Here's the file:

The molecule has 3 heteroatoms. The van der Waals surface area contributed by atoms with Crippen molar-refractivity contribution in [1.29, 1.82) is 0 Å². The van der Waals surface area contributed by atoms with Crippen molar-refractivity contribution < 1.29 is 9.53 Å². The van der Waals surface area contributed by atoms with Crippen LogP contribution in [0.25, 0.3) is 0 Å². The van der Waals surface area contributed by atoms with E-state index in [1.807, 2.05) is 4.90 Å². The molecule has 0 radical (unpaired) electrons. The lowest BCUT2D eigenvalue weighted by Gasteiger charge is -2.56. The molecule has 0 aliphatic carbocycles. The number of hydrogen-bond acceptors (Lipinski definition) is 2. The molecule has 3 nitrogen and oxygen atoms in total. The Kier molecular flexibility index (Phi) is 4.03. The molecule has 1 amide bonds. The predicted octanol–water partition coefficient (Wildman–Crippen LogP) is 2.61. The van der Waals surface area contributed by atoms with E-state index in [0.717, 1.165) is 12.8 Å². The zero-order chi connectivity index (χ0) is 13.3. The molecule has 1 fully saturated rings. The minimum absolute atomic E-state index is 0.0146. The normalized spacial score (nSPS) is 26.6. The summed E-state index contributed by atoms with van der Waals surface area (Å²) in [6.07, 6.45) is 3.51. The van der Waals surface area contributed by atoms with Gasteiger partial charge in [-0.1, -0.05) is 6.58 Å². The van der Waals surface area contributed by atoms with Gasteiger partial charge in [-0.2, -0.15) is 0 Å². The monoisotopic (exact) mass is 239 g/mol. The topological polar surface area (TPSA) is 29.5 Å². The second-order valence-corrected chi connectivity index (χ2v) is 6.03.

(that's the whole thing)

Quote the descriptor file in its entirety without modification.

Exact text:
The molecule has 3 heteroatoms. The van der Waals surface area contributed by atoms with Crippen molar-refractivity contribution in [1.29, 1.82) is 0 Å². The van der Waals surface area contributed by atoms with Crippen molar-refractivity contribution < 1.29 is 9.53 Å². The van der Waals surface area contributed by atoms with Crippen LogP contribution in [0.25, 0.3) is 0 Å². The van der Waals surface area contributed by atoms with E-state index in [1.807, 2.05) is 4.90 Å². The molecule has 0 radical (unpaired) electrons. The lowest BCUT2D eigenvalue weighted by Gasteiger charge is -2.56. The molecule has 0 aliphatic carbocycles. The number of hydrogen-bond acceptors (Lipinski definition) is 2. The molecule has 3 nitrogen and oxygen atoms in total. The Kier molecular flexibility index (Phi) is 4.03. The molecule has 1 amide bonds. The predicted octanol–water partition coefficient (Wildman–Crippen LogP) is 2.61. The van der Waals surface area contributed by atoms with E-state index in [0.717, 1.165) is 12.8 Å². The zero-order chi connectivity index (χ0) is 13.3. The molecule has 1 fully saturated rings. The minimum absolute atomic E-state index is 0.0146. The normalized spacial score (nSPS) is 26.6. The summed E-state index contributed by atoms with van der Waals surface area (Å²) in [6.07, 6.45) is 3.51. The van der Waals surface area contributed by atoms with Gasteiger partial charge in [-0.1, -0.05) is 6.58 Å². The van der Waals surface area contributed by atoms with Gasteiger partial charge in [-0.2, -0.15) is 0 Å². The monoisotopic (exact) mass is 239 g/mol. The topological polar surface area (TPSA) is 29.5 Å². The second-order valence-corrected chi connectivity index (χ2v) is 6.03.